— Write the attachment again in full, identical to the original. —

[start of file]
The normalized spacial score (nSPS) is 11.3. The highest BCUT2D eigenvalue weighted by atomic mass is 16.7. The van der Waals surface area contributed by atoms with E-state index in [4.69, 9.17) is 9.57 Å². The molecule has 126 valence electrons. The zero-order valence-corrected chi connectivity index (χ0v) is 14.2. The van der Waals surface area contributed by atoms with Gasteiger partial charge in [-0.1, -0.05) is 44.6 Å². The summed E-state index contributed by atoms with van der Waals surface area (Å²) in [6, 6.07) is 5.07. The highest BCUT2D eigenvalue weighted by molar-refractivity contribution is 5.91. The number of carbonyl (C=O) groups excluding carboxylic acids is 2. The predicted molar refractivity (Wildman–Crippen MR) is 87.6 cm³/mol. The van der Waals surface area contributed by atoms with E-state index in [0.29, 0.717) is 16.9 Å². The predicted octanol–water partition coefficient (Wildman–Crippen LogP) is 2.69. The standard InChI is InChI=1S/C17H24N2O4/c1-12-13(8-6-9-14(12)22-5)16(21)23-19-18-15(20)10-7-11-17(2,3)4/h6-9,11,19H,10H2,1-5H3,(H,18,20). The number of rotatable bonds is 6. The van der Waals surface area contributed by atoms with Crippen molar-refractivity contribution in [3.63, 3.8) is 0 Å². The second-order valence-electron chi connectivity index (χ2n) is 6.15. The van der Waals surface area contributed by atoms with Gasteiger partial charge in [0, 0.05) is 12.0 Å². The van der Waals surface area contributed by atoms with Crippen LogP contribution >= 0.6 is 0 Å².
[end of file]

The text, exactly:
The normalized spacial score (nSPS) is 11.3. The highest BCUT2D eigenvalue weighted by atomic mass is 16.7. The van der Waals surface area contributed by atoms with E-state index in [4.69, 9.17) is 9.57 Å². The molecule has 126 valence electrons. The zero-order valence-corrected chi connectivity index (χ0v) is 14.2. The van der Waals surface area contributed by atoms with Gasteiger partial charge in [-0.1, -0.05) is 44.6 Å². The summed E-state index contributed by atoms with van der Waals surface area (Å²) in [6, 6.07) is 5.07. The highest BCUT2D eigenvalue weighted by molar-refractivity contribution is 5.91. The number of carbonyl (C=O) groups excluding carboxylic acids is 2. The predicted molar refractivity (Wildman–Crippen MR) is 87.6 cm³/mol. The van der Waals surface area contributed by atoms with E-state index in [0.29, 0.717) is 16.9 Å². The predicted octanol–water partition coefficient (Wildman–Crippen LogP) is 2.69. The standard InChI is InChI=1S/C17H24N2O4/c1-12-13(8-6-9-14(12)22-5)16(21)23-19-18-15(20)10-7-11-17(2,3)4/h6-9,11,19H,10H2,1-5H3,(H,18,20). The number of rotatable bonds is 6. The van der Waals surface area contributed by atoms with Crippen molar-refractivity contribution in [3.63, 3.8) is 0 Å². The second-order valence-electron chi connectivity index (χ2n) is 6.15. The van der Waals surface area contributed by atoms with Gasteiger partial charge in [0, 0.05) is 12.0 Å². The van der Waals surface area contributed by atoms with Crippen LogP contribution >= 0.6 is 0 Å².